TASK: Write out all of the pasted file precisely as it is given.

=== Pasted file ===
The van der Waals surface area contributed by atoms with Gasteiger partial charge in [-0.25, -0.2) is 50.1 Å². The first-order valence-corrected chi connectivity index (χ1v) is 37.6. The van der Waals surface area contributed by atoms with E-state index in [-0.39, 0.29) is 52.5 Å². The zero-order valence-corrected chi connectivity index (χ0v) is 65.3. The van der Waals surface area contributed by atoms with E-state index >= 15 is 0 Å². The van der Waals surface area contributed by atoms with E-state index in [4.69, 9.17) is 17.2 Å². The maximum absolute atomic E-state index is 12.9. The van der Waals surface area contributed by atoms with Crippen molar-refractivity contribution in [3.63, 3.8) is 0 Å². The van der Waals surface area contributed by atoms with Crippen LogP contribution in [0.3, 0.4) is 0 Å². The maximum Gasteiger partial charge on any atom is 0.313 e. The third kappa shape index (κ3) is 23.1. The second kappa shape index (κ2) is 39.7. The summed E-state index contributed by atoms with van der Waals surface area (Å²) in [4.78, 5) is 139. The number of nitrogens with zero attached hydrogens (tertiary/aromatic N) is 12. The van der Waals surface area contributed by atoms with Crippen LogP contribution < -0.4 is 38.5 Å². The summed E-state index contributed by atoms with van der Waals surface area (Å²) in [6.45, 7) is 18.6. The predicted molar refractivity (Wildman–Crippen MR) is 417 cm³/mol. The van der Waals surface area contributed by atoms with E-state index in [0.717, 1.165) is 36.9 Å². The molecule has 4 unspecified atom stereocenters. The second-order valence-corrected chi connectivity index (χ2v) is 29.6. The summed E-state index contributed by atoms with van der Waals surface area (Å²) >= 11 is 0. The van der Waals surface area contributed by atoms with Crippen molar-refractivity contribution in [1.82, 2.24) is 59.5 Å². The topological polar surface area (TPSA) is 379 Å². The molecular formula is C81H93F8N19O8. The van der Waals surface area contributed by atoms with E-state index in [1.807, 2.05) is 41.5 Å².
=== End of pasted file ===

The van der Waals surface area contributed by atoms with Gasteiger partial charge in [-0.25, -0.2) is 50.1 Å². The first-order valence-corrected chi connectivity index (χ1v) is 37.6. The van der Waals surface area contributed by atoms with E-state index in [-0.39, 0.29) is 52.5 Å². The zero-order valence-corrected chi connectivity index (χ0v) is 65.3. The van der Waals surface area contributed by atoms with E-state index >= 15 is 0 Å². The van der Waals surface area contributed by atoms with E-state index in [4.69, 9.17) is 17.2 Å². The maximum absolute atomic E-state index is 12.9. The van der Waals surface area contributed by atoms with Crippen molar-refractivity contribution in [3.63, 3.8) is 0 Å². The van der Waals surface area contributed by atoms with Crippen LogP contribution in [0.3, 0.4) is 0 Å². The maximum Gasteiger partial charge on any atom is 0.313 e. The third kappa shape index (κ3) is 23.1. The second kappa shape index (κ2) is 39.7. The summed E-state index contributed by atoms with van der Waals surface area (Å²) in [4.78, 5) is 139. The number of nitrogens with zero attached hydrogens (tertiary/aromatic N) is 12. The van der Waals surface area contributed by atoms with Crippen LogP contribution < -0.4 is 38.5 Å². The summed E-state index contributed by atoms with van der Waals surface area (Å²) in [6.45, 7) is 18.6. The predicted molar refractivity (Wildman–Crippen MR) is 417 cm³/mol. The van der Waals surface area contributed by atoms with E-state index in [0.717, 1.165) is 36.9 Å². The molecule has 4 unspecified atom stereocenters. The second-order valence-corrected chi connectivity index (χ2v) is 29.6. The summed E-state index contributed by atoms with van der Waals surface area (Å²) >= 11 is 0. The van der Waals surface area contributed by atoms with Crippen molar-refractivity contribution in [1.82, 2.24) is 59.5 Å². The topological polar surface area (TPSA) is 379 Å². The molecular formula is C81H93F8N19O8. The van der Waals surface area contributed by atoms with E-state index in [1.807, 2.05) is 41.5 Å².